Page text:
2021 Buffett Annual Letter Lessons
I always look forward to reading Warren Buffet's Annual Letters. I've read and re-read each one of his letters going back to 1977. I've summarized what I have learned over the years from him and from the Amazon Annual letters from Jeff Bezos in a separate post.
This year's letter is very applicable as GiveSignup | RunSignup prepares for our next milestone of helping our customers raise over $1 Billion per year. Specifically around a couple of topics.
Long Term Businesses
Buffett spends quite a bit of time talking about the history of some of their investments in people and companies. The thing that strikes me is how each of these businesses started small and grew over a long period of time - the old "compound interest" theory. But it is much more than that. These businesses could be successful because they thought in terms of long term success - not meeting the next quarter. They picked markets where they could "build a moat" over a period of time and earn a good return on the capital investment. Here are a couple of the stories:
"In 1936, Leo Goodwin, along with his wife, Lillian, became convinced that auto insurance could be sold directly at a much lower price. Armed with $100,000, the pair took on giant insurers possessing 1,000 times or more their capital. It instantly became my first love (of an investment sort). You know the rest of the story: Berkshire eventually became the 100% owner of GEICO, which at 84 years of age is constantly fine-tuning – but not changing – the vision of Leo and Lillian. There has been, however, a change in the company’s size. In 1937, its first full year of operation, GEICO did $238,288 of business. Last year the figure was $35 billion."
"A full century ago, Mary See set out to deliver an age-old product that she had reinvented with special recipes. Added to her business plan were quaint stores staffed by friendly salespeople. Her first small outlet in Los Angeles eventually led to several hundred shops, spread throughout the West. Today, Mrs. See’s creations continue to delight customers while providing life-long employment for thousands of women and men. Berkshire’s job is simply not to meddle with the company’s success. When a business manufactures and distributes a non-essential consumer product, the customer is the boss. And, after 100 years, the customer’s message to Berkshire remains clear: “Don’t mess with my candy.”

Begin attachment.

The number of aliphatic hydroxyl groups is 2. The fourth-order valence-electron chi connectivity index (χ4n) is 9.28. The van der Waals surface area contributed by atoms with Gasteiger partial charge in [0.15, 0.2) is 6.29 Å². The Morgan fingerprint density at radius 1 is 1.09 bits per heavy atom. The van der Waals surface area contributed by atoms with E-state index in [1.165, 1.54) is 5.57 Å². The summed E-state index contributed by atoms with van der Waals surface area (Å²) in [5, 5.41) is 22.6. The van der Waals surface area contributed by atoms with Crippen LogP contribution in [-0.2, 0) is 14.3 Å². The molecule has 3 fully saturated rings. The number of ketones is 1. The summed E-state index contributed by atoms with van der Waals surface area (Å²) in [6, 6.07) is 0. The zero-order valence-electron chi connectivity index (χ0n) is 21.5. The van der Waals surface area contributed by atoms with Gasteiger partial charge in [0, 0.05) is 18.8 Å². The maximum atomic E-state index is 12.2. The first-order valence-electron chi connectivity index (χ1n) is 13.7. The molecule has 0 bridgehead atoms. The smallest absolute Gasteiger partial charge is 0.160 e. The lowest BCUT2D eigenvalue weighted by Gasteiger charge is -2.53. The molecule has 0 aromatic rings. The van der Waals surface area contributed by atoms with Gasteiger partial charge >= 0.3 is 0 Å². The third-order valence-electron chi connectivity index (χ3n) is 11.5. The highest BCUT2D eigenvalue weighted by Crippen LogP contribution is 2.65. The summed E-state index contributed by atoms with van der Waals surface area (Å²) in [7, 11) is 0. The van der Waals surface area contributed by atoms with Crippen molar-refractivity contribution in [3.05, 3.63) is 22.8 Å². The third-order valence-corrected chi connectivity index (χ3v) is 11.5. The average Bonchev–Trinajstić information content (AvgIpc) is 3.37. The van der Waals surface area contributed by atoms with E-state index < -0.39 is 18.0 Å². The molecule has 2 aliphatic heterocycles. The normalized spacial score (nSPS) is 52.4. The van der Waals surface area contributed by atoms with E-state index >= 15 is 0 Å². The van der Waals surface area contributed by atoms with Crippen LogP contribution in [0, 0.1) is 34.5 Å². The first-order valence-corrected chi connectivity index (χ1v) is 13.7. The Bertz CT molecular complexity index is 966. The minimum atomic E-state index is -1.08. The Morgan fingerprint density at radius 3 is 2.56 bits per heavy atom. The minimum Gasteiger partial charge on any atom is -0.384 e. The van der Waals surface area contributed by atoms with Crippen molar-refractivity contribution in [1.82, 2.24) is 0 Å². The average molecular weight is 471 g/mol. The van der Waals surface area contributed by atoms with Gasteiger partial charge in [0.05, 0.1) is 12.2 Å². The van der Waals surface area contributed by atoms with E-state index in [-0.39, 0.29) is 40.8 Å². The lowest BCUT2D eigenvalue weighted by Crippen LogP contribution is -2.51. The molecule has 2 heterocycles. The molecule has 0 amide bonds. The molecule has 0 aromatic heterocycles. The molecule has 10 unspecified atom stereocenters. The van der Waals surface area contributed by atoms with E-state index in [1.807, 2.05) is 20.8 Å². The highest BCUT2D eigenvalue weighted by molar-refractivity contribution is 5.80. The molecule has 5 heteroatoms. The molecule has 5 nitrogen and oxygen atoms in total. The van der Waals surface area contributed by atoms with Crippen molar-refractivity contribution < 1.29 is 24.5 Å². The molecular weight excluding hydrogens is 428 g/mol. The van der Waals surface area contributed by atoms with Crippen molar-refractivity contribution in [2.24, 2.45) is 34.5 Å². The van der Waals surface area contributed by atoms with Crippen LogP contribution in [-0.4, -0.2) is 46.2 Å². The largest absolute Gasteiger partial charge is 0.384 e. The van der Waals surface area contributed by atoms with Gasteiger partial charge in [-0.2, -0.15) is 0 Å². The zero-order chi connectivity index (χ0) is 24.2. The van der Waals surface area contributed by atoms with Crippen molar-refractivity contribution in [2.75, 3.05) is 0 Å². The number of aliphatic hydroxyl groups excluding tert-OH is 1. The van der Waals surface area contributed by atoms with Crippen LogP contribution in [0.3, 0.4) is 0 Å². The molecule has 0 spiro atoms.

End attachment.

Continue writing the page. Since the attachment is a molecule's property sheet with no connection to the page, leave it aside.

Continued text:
"Nebraska Furniture Mart (“NFM”). The company’s founder, Rose Blumkin (“Mrs. B”), arrived in Seattle in 1915 as a Russian emigrant, unable to read or speak English. She settled in Omaha several years later and by 1936 had saved $2,500 with which to start a furniture store. Competitors and suppliers ignored her. In1946 Louie Blumkin, Mrs. B’s only son, had rejoined the store after four years in the U.S. Army. Driven by their dream, mother and son worked days, nights and weekends. The result was a retailing miracle. By 1983, the pair had created a business worth $60 million. That year, on my birthday, Berkshire purchased 80% of NFM, again without an audit. I counted on Blumkin family members to run the business; the third and fourth generation do so today. Mrs. B, it should be noted, worked daily until she was 103 – a ridiculously premature retirement age as judged by Charlie and me."